Atkinson surpasses his Pulitzer-winning An Army at Dawn in this empathetic, perceptive analysis of the second stage in the U.S. Army's grassroots development from well-intentioned amateurs to the most formidable fighting force of World War II. The battles in Sicily and Italy developed the combat effectiveness and the emotional hardness of a U.S. Army increasingly constrained to bear the brunt of the Western allies' war effort, he argues. Demanding terrain, harsh climate and a formidable opponent confirmed the lesson of North Africa: the only way home was through the Germans: kill or be killed. Atkinson is pitilessly accurate demonstrating the errors and misjudgments of senior officers, Field Marshal Sir Harold Alexander, Gen. Mark Clark and their subordinates commanding corps and divisions. The price was paid in blood by the men at the sharp end: British and French, Indians and North Africans?above all, Americans. All that remained of the crew of one burned-out tank were the fillings of their teeth, for one example. The Mediterranean campaign is frequently dismissed by soldiers and scholars as a distraction from the essential objective of invading northern Europe. Atkinson makes a convincing case that it played a decisive role in breaking German power, forcing the Wehrmacht onto a defensive it could never abandon.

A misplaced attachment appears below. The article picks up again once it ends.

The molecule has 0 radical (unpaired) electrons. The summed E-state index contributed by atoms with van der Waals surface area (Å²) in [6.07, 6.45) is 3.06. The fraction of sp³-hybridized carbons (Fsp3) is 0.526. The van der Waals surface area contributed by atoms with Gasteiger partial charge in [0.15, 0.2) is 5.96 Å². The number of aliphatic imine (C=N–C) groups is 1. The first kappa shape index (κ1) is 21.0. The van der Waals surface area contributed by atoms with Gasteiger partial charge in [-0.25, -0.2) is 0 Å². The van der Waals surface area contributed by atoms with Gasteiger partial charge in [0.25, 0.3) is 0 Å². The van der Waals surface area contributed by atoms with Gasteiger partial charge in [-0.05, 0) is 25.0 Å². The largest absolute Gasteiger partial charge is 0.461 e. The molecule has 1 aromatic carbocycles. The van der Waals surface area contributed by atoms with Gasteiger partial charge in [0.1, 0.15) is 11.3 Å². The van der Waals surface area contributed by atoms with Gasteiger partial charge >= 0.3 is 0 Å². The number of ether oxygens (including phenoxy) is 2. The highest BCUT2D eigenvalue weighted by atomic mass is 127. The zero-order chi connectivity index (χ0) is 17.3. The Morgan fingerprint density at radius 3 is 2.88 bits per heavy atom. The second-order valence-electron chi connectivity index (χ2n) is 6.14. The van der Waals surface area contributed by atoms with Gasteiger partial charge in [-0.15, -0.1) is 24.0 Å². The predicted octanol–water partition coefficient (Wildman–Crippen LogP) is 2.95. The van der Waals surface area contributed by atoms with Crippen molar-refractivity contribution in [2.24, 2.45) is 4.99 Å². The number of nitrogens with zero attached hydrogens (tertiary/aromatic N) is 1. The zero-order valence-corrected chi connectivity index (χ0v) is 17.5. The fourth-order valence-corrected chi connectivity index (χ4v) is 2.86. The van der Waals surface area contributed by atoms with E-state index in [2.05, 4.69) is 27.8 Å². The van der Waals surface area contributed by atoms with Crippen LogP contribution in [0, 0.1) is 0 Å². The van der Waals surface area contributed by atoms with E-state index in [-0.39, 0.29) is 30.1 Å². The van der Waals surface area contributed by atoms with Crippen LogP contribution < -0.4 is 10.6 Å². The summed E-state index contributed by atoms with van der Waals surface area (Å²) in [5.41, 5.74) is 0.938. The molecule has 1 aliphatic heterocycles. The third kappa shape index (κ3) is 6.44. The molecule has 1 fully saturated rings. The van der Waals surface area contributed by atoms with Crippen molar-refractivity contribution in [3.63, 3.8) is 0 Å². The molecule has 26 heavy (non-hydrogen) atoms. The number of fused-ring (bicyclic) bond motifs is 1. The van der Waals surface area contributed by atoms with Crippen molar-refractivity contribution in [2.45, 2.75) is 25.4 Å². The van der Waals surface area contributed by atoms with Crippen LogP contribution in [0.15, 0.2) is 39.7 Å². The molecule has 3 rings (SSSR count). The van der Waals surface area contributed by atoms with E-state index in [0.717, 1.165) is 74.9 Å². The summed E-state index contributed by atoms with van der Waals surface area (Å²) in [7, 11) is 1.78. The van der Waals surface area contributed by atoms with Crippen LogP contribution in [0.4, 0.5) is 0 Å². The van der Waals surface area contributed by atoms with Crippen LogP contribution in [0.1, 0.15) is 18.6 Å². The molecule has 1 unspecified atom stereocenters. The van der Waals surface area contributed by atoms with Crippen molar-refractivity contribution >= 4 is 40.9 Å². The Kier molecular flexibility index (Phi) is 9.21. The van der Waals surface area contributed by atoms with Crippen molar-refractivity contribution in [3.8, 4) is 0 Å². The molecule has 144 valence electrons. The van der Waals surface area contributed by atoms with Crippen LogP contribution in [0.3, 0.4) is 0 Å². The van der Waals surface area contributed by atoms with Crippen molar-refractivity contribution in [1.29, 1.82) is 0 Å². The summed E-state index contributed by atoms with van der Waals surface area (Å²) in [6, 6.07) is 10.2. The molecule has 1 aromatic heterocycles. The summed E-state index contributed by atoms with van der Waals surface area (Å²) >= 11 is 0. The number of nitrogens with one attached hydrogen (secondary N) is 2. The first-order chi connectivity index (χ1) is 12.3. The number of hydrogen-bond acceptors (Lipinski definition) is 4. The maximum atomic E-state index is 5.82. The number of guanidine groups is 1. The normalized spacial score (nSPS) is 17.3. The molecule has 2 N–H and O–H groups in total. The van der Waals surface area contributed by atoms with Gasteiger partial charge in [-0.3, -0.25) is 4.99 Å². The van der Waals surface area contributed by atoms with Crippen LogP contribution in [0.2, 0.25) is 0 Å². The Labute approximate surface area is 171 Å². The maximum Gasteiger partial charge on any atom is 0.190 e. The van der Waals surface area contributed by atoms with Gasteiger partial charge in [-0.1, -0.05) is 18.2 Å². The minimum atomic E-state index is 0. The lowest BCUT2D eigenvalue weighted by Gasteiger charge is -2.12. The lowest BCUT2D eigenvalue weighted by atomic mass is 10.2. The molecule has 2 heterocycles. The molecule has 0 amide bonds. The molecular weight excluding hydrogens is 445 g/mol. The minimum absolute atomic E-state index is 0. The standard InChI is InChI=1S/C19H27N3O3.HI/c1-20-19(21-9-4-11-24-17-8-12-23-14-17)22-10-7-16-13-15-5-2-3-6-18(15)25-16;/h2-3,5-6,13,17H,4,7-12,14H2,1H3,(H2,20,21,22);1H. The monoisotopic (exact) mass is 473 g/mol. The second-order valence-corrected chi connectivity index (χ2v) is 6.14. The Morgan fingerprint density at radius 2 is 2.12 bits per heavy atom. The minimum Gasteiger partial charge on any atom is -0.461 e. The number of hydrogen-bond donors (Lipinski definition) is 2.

The World At War - More than 30 years after its initial broadcast, THE WORLD AT WAR remains the definitive visual history of World War II. Narrated by Academy Award® winner Laurence Olivier and digitally re-mastered for DVD, this is epic history at its absolute best. A 26 hour-long program featuring an extraordinary collection of newsreel, propaganda, and home-movie footage drawn from the archives of 18 nations.
The Longest Day - Based on Cornelius Ryan's compilation of 1st-hand accounts, it features a platoon of marquee actors.
Band of Brothers - The history of Easy Company of the 101st Airborne from training, through D-Day, Norway, Bastogne and Berlin.
Patton - A riveting account of Ike's most notable general.